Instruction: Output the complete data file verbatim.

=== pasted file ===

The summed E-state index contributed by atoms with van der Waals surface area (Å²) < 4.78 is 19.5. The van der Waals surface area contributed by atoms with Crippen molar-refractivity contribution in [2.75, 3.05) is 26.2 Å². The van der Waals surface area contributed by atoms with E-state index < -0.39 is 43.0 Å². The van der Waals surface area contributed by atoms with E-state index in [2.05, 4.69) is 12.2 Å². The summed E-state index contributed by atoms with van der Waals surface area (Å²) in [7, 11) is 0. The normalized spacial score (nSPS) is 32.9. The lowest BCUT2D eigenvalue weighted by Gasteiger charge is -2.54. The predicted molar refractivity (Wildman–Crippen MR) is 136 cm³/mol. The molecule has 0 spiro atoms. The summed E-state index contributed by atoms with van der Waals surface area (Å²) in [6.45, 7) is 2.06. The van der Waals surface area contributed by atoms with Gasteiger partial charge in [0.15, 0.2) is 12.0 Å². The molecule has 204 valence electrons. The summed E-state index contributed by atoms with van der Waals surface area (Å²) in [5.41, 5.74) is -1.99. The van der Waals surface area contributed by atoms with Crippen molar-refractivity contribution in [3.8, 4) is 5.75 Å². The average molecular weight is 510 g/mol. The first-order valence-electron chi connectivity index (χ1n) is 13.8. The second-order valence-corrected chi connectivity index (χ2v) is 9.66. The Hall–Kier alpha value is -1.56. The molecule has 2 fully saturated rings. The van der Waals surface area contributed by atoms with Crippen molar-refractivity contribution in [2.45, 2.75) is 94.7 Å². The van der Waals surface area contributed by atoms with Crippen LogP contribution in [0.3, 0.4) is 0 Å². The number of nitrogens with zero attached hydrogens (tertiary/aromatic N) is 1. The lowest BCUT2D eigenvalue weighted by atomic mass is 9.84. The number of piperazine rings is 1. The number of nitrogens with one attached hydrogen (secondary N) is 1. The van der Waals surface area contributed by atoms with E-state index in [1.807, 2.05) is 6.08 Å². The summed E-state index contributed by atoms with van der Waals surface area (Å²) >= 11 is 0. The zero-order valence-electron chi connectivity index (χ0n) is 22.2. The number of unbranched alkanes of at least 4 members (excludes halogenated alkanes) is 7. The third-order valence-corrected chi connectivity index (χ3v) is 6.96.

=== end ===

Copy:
The summed E-state index contributed by atoms with van der Waals surface area (Å²) < 4.78 is 19.5. The van der Waals surface area contributed by atoms with Crippen molar-refractivity contribution in [2.75, 3.05) is 26.2 Å². The van der Waals surface area contributed by atoms with E-state index < -0.39 is 43.0 Å². The van der Waals surface area contributed by atoms with E-state index in [2.05, 4.69) is 12.2 Å². The summed E-state index contributed by atoms with van der Waals surface area (Å²) in [7, 11) is 0. The normalized spacial score (nSPS) is 32.9. The lowest BCUT2D eigenvalue weighted by Gasteiger charge is -2.54. The predicted molar refractivity (Wildman–Crippen MR) is 136 cm³/mol. The molecule has 0 spiro atoms. The summed E-state index contributed by atoms with van der Waals surface area (Å²) in [6.45, 7) is 2.06. The van der Waals surface area contributed by atoms with Gasteiger partial charge in [0.15, 0.2) is 12.0 Å². The molecule has 204 valence electrons. The summed E-state index contributed by atoms with van der Waals surface area (Å²) in [5.41, 5.74) is -1.99. The van der Waals surface area contributed by atoms with Crippen molar-refractivity contribution in [3.8, 4) is 5.75 Å². The average molecular weight is 510 g/mol. The first-order valence-electron chi connectivity index (χ1n) is 13.8. The second-order valence-corrected chi connectivity index (χ2v) is 9.66. The Hall–Kier alpha value is -1.56. The molecule has 2 fully saturated rings. The van der Waals surface area contributed by atoms with Crippen molar-refractivity contribution in [2.45, 2.75) is 94.7 Å². The van der Waals surface area contributed by atoms with Crippen LogP contribution in [0.3, 0.4) is 0 Å². The number of nitrogens with zero attached hydrogens (tertiary/aromatic N) is 1. The lowest BCUT2D eigenvalue weighted by atomic mass is 9.84. The number of piperazine rings is 1. The number of nitrogens with one attached hydrogen (secondary N) is 1. The van der Waals surface area contributed by atoms with E-state index in [1.807, 2.05) is 6.08 Å². The summed E-state index contributed by atoms with van der Waals surface area (Å²) >= 11 is 0. The zero-order valence-electron chi connectivity index (χ0n) is 22.2. The number of unbranched alkanes of at least 4 members (excludes halogenated alkanes) is 7. The third-order valence-corrected chi connectivity index (χ3v) is 6.96.